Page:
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Name: Edward
Status: Other
Grade:  Other
Location: TN
Country: United States
Date: November 2005


Question:
It has been stated that DNA is only found in white blood cells as opposed to red blood cells. If a person receives whole blood, which contains red cells, through a transfusion, is it possible that DNA from the doner will mix or combine with the recipient's DNA?



Replies:
A followup question would be if a person receives a bone marrow transplant, is it possible that DNA from the doner will affect the DNA of the recipient? This effect being that the DNA would merge or one become dominate over the other.

A more simple question - Is it possible that the DNA of one person will mix or merge with the DNA of another person if a doner receives a whole blood transfusion or a bone marrow transplant? Since bone marrow produces blood cells, would the transplanted bone marrow produce cells with the DNA of the doner or produce cells with the DNA of the recipient?

No, there is no reasonable chance that DNA from blood transfusions or marrow donations will mix with host DNA. Cells don't readily exchange their DNA, except in the case of sexual reproduction. In order for such a mixture of DNA to occur, you have to achieve a fusion of cell nuclei in such a way that the nucleus and its cell remain intact and alive. That's a fairly difficult trick, and it requires a lot of very specialized cellular apparatus and behavior to pull it off. Somatic cells (those not involved in reproduction) don't ever go around fusing their nuclei; it's just not a part of their behavior.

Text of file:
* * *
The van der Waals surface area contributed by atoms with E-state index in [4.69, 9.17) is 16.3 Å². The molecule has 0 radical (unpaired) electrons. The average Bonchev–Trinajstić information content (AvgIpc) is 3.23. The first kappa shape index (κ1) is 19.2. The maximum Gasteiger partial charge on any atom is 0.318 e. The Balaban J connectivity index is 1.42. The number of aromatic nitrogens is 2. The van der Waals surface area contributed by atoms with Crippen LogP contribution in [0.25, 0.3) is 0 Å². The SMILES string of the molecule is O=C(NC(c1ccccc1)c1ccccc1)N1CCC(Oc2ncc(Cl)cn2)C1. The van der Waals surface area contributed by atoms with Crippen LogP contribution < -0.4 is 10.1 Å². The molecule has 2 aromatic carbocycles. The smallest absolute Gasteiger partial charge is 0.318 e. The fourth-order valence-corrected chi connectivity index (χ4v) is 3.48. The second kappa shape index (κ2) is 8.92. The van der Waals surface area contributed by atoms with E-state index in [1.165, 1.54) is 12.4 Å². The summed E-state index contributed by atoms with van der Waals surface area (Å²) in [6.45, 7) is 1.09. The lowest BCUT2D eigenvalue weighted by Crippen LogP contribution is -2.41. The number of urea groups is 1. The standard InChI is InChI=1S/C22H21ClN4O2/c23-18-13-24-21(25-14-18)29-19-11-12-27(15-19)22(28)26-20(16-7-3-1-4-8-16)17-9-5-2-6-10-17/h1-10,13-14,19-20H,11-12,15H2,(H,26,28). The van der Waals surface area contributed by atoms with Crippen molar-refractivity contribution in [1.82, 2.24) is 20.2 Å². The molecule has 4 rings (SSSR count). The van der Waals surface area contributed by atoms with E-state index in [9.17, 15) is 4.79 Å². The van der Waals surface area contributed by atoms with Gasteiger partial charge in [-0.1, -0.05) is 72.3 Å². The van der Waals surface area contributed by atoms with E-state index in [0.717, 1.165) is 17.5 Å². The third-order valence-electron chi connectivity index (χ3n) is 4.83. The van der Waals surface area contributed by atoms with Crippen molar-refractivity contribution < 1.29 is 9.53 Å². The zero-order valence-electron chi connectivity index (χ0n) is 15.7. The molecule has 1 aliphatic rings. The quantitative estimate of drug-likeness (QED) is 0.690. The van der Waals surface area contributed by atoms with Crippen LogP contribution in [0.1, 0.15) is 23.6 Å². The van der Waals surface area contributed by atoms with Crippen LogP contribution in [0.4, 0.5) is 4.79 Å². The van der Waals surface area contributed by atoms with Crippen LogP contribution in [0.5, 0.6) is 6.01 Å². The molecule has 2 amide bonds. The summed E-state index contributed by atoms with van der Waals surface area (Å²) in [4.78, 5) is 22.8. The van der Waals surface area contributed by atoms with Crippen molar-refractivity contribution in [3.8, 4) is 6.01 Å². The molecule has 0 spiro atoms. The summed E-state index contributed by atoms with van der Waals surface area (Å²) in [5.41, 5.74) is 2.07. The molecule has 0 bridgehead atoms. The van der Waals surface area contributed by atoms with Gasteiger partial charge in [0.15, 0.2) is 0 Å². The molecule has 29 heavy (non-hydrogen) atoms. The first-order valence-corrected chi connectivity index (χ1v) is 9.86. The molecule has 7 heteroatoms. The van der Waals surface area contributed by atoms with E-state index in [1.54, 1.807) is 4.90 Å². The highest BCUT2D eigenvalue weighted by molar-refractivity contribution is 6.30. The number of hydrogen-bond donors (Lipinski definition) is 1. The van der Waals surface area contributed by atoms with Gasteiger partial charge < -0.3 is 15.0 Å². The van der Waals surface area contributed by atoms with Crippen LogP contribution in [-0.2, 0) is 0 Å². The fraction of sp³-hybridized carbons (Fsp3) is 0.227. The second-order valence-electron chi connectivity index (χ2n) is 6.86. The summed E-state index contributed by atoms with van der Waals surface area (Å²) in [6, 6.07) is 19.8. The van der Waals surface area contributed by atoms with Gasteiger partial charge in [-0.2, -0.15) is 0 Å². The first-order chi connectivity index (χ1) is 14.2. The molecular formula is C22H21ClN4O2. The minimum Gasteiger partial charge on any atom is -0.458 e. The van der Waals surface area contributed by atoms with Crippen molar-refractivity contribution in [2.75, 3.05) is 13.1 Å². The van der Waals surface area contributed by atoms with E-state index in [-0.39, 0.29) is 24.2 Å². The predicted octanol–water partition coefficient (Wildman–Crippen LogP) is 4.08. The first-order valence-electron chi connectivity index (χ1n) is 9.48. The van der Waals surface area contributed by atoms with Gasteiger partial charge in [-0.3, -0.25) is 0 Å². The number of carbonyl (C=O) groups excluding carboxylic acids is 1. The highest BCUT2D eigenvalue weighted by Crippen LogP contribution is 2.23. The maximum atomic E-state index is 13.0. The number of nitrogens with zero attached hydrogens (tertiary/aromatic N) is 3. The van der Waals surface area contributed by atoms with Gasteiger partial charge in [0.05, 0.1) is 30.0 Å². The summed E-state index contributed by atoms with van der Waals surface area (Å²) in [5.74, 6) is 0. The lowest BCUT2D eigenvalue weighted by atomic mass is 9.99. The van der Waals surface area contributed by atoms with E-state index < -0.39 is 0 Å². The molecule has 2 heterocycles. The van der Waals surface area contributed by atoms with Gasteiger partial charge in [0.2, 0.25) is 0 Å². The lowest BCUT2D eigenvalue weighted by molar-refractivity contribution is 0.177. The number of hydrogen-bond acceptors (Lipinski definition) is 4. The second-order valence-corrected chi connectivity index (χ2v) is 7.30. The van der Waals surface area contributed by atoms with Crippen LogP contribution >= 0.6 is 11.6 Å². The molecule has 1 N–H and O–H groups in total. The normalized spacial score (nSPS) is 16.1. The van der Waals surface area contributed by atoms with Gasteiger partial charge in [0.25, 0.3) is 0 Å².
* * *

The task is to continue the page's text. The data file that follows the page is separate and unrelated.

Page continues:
C. Perkins


There are mutliple questions here, each of which would require quite a bit of explanation to respond completley. First off, reb blood cells as alluded to, have no nucleus and no DNA. They do have rna....which is a nuclear informational molecule. White blood cells do nave nuclei and a full compliment of chromosomes. Red blood cells have a life span of about 120 days. White cells have highly variable life spans once released from the bone marrow into the circulation...from hours to years. The subject is complicated by the nature of cells...in that they divide to form "daughter" cells. The original cell no longer is an entity. In transplantations of tissues, be they a transfusion or a marrow transplant or organ transplant the donor tissue if it does not come from the individual must meet certain compatability criteria prior to transplantation.

In peripheral blood....blood in the circulation, this is somehat routine since it is the first transplantation of human tissue to become routine. The donor cells in a blood transfusion...which is a transplant, to my knowledge do not generally remain detectable for long periods but simply die to be replaced by the recipient's own cells. This is not the case in bone marrow transplantsan where stem cells seed into the recipient's bone marrow to produce their cells indefinatley...if the recipient does not reject the transplant because of a lack of tissue compatability. There is also a chance that the donor cells will "reject the new home" and attack the recipients body. This is called a " graft verses host response." In any case, if the new marrow is successful in seeding the marrow, the recipient will typically have the donor's DNA in all the decendents of the transplanted cells. The dna from these cells does not generally "mix" with the DNA of the recipients cells. Nor does it replace the DNA of the cells in other tissues of the recipient.

Pf


No, no and no. When you get a packed cell transfusion (ie. RBC's) there are always white blood cells in there also. Packed cells are actually blood minus the plasma, or liquid part of the blood, not just RBC's. So, yes, the WBC's have the DNA because RBC's get rid of their nuclei before emerging from the bone marrow. Even if you do have someone else's blood in your body, it is only transient because the life span of one red blood cell is only 3 months. A transfusion is supposed to give someone enough blood to last until they can make their own. So while it is theoretically possible to have someone else's WBC DNA in a sample, those cells will eventually be eliminated from the body.

No, their DNA does not merge with yours.

vanhoeck



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